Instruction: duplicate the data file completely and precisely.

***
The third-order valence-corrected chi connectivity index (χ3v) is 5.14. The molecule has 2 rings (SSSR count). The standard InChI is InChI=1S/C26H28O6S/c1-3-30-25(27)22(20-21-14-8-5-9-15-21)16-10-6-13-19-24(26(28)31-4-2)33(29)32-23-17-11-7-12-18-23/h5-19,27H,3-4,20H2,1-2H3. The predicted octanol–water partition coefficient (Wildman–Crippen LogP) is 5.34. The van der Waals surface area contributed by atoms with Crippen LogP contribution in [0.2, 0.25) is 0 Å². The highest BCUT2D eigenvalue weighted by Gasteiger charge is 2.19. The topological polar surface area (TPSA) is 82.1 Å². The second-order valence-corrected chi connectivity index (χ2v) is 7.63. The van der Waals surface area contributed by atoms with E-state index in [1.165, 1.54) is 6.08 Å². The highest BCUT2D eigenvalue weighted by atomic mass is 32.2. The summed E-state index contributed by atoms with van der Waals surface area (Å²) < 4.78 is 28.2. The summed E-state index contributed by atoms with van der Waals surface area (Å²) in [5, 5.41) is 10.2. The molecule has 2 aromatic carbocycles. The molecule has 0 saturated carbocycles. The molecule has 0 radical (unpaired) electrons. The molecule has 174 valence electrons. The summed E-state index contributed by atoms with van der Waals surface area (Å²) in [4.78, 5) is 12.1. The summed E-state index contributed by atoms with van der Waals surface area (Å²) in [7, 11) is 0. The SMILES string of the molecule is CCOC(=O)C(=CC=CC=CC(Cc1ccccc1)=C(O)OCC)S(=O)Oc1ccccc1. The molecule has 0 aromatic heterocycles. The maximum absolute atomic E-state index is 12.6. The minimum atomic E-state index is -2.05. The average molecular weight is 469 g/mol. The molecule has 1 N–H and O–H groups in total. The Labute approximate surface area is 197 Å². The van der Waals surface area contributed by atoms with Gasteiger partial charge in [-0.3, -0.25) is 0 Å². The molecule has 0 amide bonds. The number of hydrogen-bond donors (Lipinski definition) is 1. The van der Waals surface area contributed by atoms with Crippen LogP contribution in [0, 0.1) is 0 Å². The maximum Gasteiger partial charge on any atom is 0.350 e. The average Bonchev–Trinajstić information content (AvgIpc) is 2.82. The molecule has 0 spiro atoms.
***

The third-order valence-corrected chi connectivity index (χ3v) is 5.14. The molecule has 2 rings (SSSR count). The standard InChI is InChI=1S/C26H28O6S/c1-3-30-25(27)22(20-21-14-8-5-9-15-21)16-10-6-13-19-24(26(28)31-4-2)33(29)32-23-17-11-7-12-18-23/h5-19,27H,3-4,20H2,1-2H3. The predicted octanol–water partition coefficient (Wildman–Crippen LogP) is 5.34. The van der Waals surface area contributed by atoms with Crippen LogP contribution in [0.2, 0.25) is 0 Å². The highest BCUT2D eigenvalue weighted by Gasteiger charge is 2.19. The topological polar surface area (TPSA) is 82.1 Å². The second-order valence-corrected chi connectivity index (χ2v) is 7.63. The van der Waals surface area contributed by atoms with E-state index in [1.165, 1.54) is 6.08 Å². The highest BCUT2D eigenvalue weighted by atomic mass is 32.2. The summed E-state index contributed by atoms with van der Waals surface area (Å²) < 4.78 is 28.2. The summed E-state index contributed by atoms with van der Waals surface area (Å²) in [5, 5.41) is 10.2. The molecule has 2 aromatic carbocycles. The molecule has 0 saturated carbocycles. The molecule has 0 radical (unpaired) electrons. The molecule has 174 valence electrons. The summed E-state index contributed by atoms with van der Waals surface area (Å²) in [4.78, 5) is 12.1. The summed E-state index contributed by atoms with van der Waals surface area (Å²) in [7, 11) is 0. The SMILES string of the molecule is CCOC(=O)C(=CC=CC=CC(Cc1ccccc1)=C(O)OCC)S(=O)Oc1ccccc1. The molecule has 0 aromatic heterocycles. The maximum absolute atomic E-state index is 12.6. The minimum atomic E-state index is -2.05. The average molecular weight is 469 g/mol. The molecule has 1 N–H and O–H groups in total. The Labute approximate surface area is 197 Å². The van der Waals surface area contributed by atoms with Gasteiger partial charge in [-0.3, -0.25) is 0 Å². The molecule has 0 amide bonds. The number of hydrogen-bond donors (Lipinski definition) is 1. The van der Waals surface area contributed by atoms with Crippen LogP contribution in [0, 0.1) is 0 Å². The maximum Gasteiger partial charge on any atom is 0.350 e. The average Bonchev–Trinajstić information content (AvgIpc) is 2.82. The molecule has 0 spiro atoms.